there so much water in the bilge
after a rain?
"Where's the water in the bilge coming from?"
This is becoming a very frequently asked question. However, it
is not so simple a question to answer. For the keel stepped mast
boats, there are a few more questions to be asked--fresh water? or
salt? and in which compartments of the bilge? I have a
dry bilge when the boat is in the water (Dripless Packing MAINSHEET
There are four compartments to the bilge. A small one (#1)
just forward of the mast (with only 1 keel bolt); #2 just aft of the
mast (with 1 pair of keel bolts); a large section #3 containing the
manual bilge hose/electric bilge pump (2 pair of keel
bolts); and an aft section #4 (with 2 keel bolts). On Apache, hull
#788, there is a 1/2 to 5/8 inch drain hole from the forward bilge
under the keel footing to compartment #2 and another drain hole
(same size) to #3 compartment. Then a much larger hole (i.e.,
3 inches) to accommodate bilge pump hoses between the aft two
compartments. This larger hole is up from the
bilge floor a few inches so any water will tend to accumulate. Rain
water will wick down the spinnaker halyard into the halyard
exit near the top of the mast and then into the center of the mast.
This rain will exit the mast base and accumulate in compartments #1
and #2 and even overflow into #3 if there is a lot of rain.
Thunderstorm type rain with high
winds may only accumulate little to no rain. I've found the
worst is a long steady drizzle. If you
don't have a spinnaker, tape over the exit. Ralph Caruso
[below] mentions my flap if you have a spinnaker
halyard, but it's far from being perfected.Another source of rain
water is obviously the mast boot, but in particular a poorly caulked
mainsail track at the top of the mast boot. Water will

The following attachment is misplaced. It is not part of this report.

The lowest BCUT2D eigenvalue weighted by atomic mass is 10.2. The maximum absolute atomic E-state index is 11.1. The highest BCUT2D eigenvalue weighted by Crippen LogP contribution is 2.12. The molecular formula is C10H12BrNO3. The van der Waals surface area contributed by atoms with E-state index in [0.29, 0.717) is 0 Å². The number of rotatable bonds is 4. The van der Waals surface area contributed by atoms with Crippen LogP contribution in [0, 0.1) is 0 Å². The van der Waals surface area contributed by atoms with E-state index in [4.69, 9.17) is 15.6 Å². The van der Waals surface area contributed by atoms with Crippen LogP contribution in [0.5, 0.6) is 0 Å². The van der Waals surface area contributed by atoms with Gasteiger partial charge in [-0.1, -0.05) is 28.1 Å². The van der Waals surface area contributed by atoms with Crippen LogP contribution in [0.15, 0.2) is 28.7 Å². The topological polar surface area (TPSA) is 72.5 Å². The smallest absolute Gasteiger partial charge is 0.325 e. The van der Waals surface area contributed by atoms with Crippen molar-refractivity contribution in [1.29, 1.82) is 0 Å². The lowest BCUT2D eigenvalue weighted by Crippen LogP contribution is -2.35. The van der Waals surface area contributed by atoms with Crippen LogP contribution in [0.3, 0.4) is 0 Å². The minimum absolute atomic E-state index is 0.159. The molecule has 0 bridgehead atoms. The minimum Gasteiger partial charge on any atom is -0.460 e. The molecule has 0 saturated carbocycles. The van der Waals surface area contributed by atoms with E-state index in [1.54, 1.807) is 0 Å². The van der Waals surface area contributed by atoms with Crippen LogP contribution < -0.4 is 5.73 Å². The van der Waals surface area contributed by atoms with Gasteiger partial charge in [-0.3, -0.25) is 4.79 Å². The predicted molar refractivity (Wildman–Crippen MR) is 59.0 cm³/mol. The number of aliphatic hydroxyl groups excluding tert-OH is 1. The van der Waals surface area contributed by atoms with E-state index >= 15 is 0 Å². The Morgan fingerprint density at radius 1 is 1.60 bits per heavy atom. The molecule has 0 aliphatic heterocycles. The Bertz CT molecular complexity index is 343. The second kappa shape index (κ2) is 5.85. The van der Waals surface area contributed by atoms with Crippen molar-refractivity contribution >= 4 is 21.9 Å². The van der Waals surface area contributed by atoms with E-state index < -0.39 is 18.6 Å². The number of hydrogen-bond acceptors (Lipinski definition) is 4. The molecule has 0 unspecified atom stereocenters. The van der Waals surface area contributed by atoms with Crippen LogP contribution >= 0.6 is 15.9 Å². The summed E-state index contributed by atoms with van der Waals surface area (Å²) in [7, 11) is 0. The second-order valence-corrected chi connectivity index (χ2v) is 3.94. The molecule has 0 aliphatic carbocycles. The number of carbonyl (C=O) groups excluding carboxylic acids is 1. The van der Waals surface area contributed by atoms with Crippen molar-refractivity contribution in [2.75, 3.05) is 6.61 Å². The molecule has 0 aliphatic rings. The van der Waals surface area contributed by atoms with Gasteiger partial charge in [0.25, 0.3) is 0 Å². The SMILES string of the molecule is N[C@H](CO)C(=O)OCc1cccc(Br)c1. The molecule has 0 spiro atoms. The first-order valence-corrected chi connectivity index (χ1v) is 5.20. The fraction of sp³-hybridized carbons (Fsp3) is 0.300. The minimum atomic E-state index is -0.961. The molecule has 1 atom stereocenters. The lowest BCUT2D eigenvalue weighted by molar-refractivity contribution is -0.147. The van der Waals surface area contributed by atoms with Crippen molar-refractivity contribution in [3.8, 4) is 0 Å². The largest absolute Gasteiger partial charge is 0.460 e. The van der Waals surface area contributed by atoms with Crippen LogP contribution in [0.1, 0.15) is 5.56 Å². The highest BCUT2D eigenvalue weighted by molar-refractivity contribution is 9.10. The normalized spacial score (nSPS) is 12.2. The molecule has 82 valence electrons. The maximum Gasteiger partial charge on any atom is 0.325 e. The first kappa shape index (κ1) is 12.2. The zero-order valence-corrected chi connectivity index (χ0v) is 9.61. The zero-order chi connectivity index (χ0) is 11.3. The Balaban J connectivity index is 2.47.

empty into #2 and overflow into compartments #1 and #3.
- No rain but fresh water in compartment #3? Check
the starboard water tank outlet, cap and vent fittings.
Fresh water in #4? Check hot water heater, all
of the hose connections, under the sink as well as the shower
sump and sink connections in the head compartment.
- Salt water (again with dripless packing) only in
compartment #4? Check packing gland, raw
water hose intake/strainer in head, raw water connections at
engine pump and heat exchanger, as well as all through hulls for
- Salt water only in compartment #3? If
you've been sailing on a port tack or a following sea, water
will siphon from the separate electric bilge pump exit on the
transom back into the bilge. I believe all the walk
through transom boats have the electric bilge drain "T"ed
into the manual drain which is high enough to prevent back
siphoning. If this bothers you, install a one-way valve in
the electric bilge pump hose. If I find salt water in only
#1, #2, and possibly overflowing into #3, I look at the depth
and knot log transducer fittings which are located under the
The C34s with a deck stepped mast shouldn't have the rain water
problem but make the appropriate checks if you find either fresh or
salt water in the bilge. I have had one extraordinary storm
that blew horizontal rain in from the stern. It blew water in
through the slots and around the hatch boards. Fresh water was
found in #4, but again that was extraordinary. I'm a firm believer
in a dry bilge, if for no other reason than that it helps you find
water leaks. If you are a believer in a dripping packing
gland, I'd strongly recommend you purchase a counter (12 volt
Radio Shack) and wire it to your electric bilge pump. Every time the
pump cycles, it will register. An increase in the number of cycles